Ready for a different kind of family travel destination, mama? Get yourself to Lhasa, Tibet (that’s the hard part) and you may never want to leave!
If you’re in the middle of summer holidays, mama, travelling back home to visit family, or exploring destinations unknown, it’s probably a good time to start making travel plans for the next long weekend, or even mid-term school break.
If, like me, you like wandering off the beaten path and exploring both culture and people, then make plans to visit the serene Tibetan city of Lhasa – which aptly translates to ‘Land of the Gods’.
Most people know little more about Lhasa than the iconic red-and-white Potala Palace, once the winter home of the Dalai Lama. Capital of the Tibet Autonomous Region, Lhasa lies on the Lhasa River’s north bank in a valley of the Himalayas, rising atop the Red Mountain at an altitude of 3,700m.
Getting to Lhasa is a little bit of a trek given you probably won’t spend more than four nights here if it’s just for a little holiday, but we did it on the back of a family trip to China, making it a convenient three and a half hour flight from Xi’an (or you could also take the overnight 31 hour train journey connecting the two cities).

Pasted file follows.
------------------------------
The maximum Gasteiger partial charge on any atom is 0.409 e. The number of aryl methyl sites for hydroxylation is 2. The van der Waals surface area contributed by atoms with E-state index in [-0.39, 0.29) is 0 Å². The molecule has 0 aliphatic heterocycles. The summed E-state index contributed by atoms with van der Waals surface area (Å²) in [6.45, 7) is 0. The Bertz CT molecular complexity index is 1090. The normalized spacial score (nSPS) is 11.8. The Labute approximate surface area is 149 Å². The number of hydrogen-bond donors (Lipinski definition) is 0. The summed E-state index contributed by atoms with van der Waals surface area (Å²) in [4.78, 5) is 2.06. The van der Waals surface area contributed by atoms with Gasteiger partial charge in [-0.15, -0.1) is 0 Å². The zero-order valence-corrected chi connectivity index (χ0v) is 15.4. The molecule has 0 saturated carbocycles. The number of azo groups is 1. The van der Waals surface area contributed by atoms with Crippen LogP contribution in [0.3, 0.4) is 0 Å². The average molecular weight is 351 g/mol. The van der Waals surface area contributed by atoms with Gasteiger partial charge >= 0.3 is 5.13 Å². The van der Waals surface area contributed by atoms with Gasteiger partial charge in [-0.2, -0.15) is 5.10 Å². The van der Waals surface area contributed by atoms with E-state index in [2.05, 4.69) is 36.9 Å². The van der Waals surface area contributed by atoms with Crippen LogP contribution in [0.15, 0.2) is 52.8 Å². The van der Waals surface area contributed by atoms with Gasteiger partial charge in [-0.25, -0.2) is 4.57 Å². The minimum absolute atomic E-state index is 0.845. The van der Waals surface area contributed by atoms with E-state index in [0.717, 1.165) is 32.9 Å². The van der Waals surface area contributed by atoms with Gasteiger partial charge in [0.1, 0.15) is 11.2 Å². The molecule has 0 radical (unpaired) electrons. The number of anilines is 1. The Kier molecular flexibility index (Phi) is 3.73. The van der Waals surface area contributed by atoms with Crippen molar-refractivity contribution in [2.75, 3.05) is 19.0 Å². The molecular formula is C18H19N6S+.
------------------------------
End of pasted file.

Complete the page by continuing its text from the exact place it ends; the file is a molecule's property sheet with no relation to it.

Do note that travel to Tibet is strictly controlled for foreign visitors, so it’s best to engage a reputable inbound China tour operator to obtain the special permits and hotel reservations on your behalf. Try checking out the Lhasa travel forum on TripAdvisor for some verified recommendations.
Travelling with kids, I highly recommend taking the short flight there, not only because it is heaps more convenient, but also because of the spectacular landing approach between the mountains near Gonggar Airport – it’s so incredible.
At an elevation of 3,500m above sea level, this airport is one of the highest in the world, so the pilots landing here have to be specially trained in handling manoeuvres at landing at the high altitude. Yes, sometimes the landing is as nerve-wracking as it sounds, but given the frequency of strong air currents picking up in the afternoon, most flights into the airport are scheduled in the morning, making the beautiful surrounds worth the plane ride in.
Upon arrival at the airport, the travel agent or hotel rep will be waiting to take you to your hotel, so you don’t have to worry about conversing in the local language, or transportation. As a very small city, traditional values are still very dear to the locals, so expect to be presented with a silk white scarf – the Tibetan khata – which is the traditional ceremonial Buddhist scarf symbolising a big heart, purity and compassion of the giver.
Not only is it a touching gesture, but the khata makes for a wonderful keepsake and memory. I still fondly recall the serenity that seemed to envelop us as we pulled away from the airport in a taxi, taking in the vast mountains across the peaceful countryside. There’s so much tranquillity and honest placidity here, you almost don’t want to think about having to eventually return to real city life.